Referring to the leaders of the SKA and SOSS2, Barwin continued, “They have been steadfast in not wanting to meet with us, discuss with us, plan with us, join in the monitoring effort with us. I think … we’re into reality. … We need to do this [long-range] project.”

The Siesta nonprofits’ leaders, Barwin added, “have put us in a quandary.”

A USACE map shows the sand borrow areas proposed in Big Pass. Image courtesy FDEP

The USACE has called for renourishments of the South Lido shoreline approximately every five years. DavisShaw also noted on Feb. 19 that two groins would be constructed on the barrier island, to try to hold sand in place between renourishments.

The USACE planned the initiative as a 50-year undertaking, though the FDEP permit is good for only 15 years.

Barwin complimented DavisShaw and her staff “and our Lido Beach residents for working hard for many, many years.”

“I’m very supportive of the project,” Brody replied. His concern, he reiterated, was eliminating the “insurance policy.”

A deeper dive into the finances

Pointing out that she is the City Commission’s representative on the county’s Tourist Development Council (TDC) advisory board, Commissioner Shelli Freeland Eddie referenced a presentation made to the TDC on Jan. 17. Then, Doreen Buonpastore, a fiscal analyst in the county’s Office of Financial Management, had reviewed the 2019 fiscal year allocations of the Tourist Development Tax (TDT) — or, “bed tax” — money the county receives from rentals of accommodations for six months or less time.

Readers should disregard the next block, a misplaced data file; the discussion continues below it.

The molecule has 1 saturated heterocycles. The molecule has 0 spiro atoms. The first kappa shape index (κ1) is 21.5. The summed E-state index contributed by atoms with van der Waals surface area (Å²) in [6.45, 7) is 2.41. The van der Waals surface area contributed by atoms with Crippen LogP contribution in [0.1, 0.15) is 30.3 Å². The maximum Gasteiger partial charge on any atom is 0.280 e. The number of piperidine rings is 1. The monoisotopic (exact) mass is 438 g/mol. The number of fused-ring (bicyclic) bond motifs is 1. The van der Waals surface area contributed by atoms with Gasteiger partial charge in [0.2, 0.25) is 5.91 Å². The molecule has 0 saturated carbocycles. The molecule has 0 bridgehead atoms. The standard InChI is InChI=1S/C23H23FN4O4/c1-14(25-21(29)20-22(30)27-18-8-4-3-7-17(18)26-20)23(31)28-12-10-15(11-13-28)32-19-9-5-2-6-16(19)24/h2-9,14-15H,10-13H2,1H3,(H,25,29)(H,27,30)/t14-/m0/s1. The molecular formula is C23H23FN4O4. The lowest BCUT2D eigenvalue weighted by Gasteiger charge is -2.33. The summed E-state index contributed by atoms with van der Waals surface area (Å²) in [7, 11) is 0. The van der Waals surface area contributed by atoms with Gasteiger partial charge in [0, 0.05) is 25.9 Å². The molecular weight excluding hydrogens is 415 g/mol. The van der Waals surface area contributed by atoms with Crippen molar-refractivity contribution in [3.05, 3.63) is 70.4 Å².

A chart shows how Tourist Development Tax revenue has been allocated for the current fiscal year, which began on Oct. 1, 2018. Image courtesy Sarasota County

Would the city be able to use some of that FY19 revenue for the emergency Lido project, Freeland Eddie asked, noting that a formula divvies up TDT revenue each year for beach renourishment efforts undertaken by municipalities in the county.

The long-range project with the USACE, DavisShaw replied, is “going to take all the [TDT] money that we have …”

DavisShaw further explained that the County Commission has approved a $1-million grant to the city for beach renourishment. That is one item on a list of proposals to settle a years-long dispute between the city and the county over the sunset of the Downtown Sarasota Community Redevelopment Area (CRA) Trust Fund.

(In response to a Sarasota News Leader question this week, Jan Thornburg, senior communications manager for the city, wrote, “The City and County are making good progress with a Memorandum of Understanding” to settle the CRA issue.”

(Drew Winchester, media relations officer for the county, concurred with that statement when the News Leader posed a question to him about the settlement. Neither Thornburg nor Winchester was able to provide a timeline for the conclusion of the process.)